1 January Haiti celebrates 100 years of independence. Haiti’s national debt is estimated at $41 million with more than 80% of the national revenue going to repayment of debt to western nations.
President Woodrow Wilson ordered the U.S. Marines to occupy Haiti and establish control over customs-houses and port authorities. The Haitian National Guard is created by the occupying Americans. The Marines force peasants into corvée labor building roads. Peasant resistance to the occupiers grows under the leadership of Charlemagne Peralt, who is betrayed and assassinated by Marines in 1919.
The US rewrites the Haitian constitution to allow foreigners to own land in Haiti.
Led by Charlemagne Péralte, peasant-based guerilla warfare against the US marines escalates.
Péralte is assassinated, leading to the end of the peasant insurrection. Ten thousand are estimated to have died.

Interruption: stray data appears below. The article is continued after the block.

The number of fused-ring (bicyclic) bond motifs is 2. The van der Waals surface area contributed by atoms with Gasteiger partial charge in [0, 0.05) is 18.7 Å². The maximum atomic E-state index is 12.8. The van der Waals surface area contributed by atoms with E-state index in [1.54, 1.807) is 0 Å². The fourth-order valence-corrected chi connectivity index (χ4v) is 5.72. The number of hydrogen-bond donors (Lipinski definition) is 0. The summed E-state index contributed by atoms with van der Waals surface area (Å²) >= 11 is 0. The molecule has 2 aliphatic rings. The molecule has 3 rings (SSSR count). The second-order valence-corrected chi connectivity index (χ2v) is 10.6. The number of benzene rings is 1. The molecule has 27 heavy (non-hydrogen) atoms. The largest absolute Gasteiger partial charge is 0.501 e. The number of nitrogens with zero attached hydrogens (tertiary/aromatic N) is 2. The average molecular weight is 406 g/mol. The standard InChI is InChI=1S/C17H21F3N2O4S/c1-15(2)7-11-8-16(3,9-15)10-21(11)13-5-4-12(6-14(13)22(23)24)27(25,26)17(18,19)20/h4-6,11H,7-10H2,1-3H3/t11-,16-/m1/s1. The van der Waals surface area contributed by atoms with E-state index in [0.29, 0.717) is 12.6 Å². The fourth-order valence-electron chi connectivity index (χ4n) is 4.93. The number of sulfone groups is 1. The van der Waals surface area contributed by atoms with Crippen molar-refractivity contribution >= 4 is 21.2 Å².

The U.S. withdraws from Haiti leaving the Haitian Armed Forces in place throughout the country. Displacing peasants, more than 226,000 acres of land are ceded to North American companies who benefited from cheap Haitian labor at 20 cents per day. US investments in Haiti triple during the occupation.Haitian national banks and treasury are now owned by National City Bank of New York (now Citibank).
Thousands of Haitians living near the border of the Dominican Republic are massacred by Dominican soldiers under the orders of President General Trujillo.
Under the government of Élie Lescot, the Protestant Church shared with the Voodoo religion suffered the persecution of the Catholic Church.
8 December The bicentennial of Port-au-Prince’s founding is celebrated; a World’s Fair, the Exposition internationale du bicentenaire de Port-au-Prince, is held.
8 October Presidential and legislative elections are held; Colonel Paul Magloire becomes the first president of Haiti to be elected directly by the people, the Delegates, and the Senators.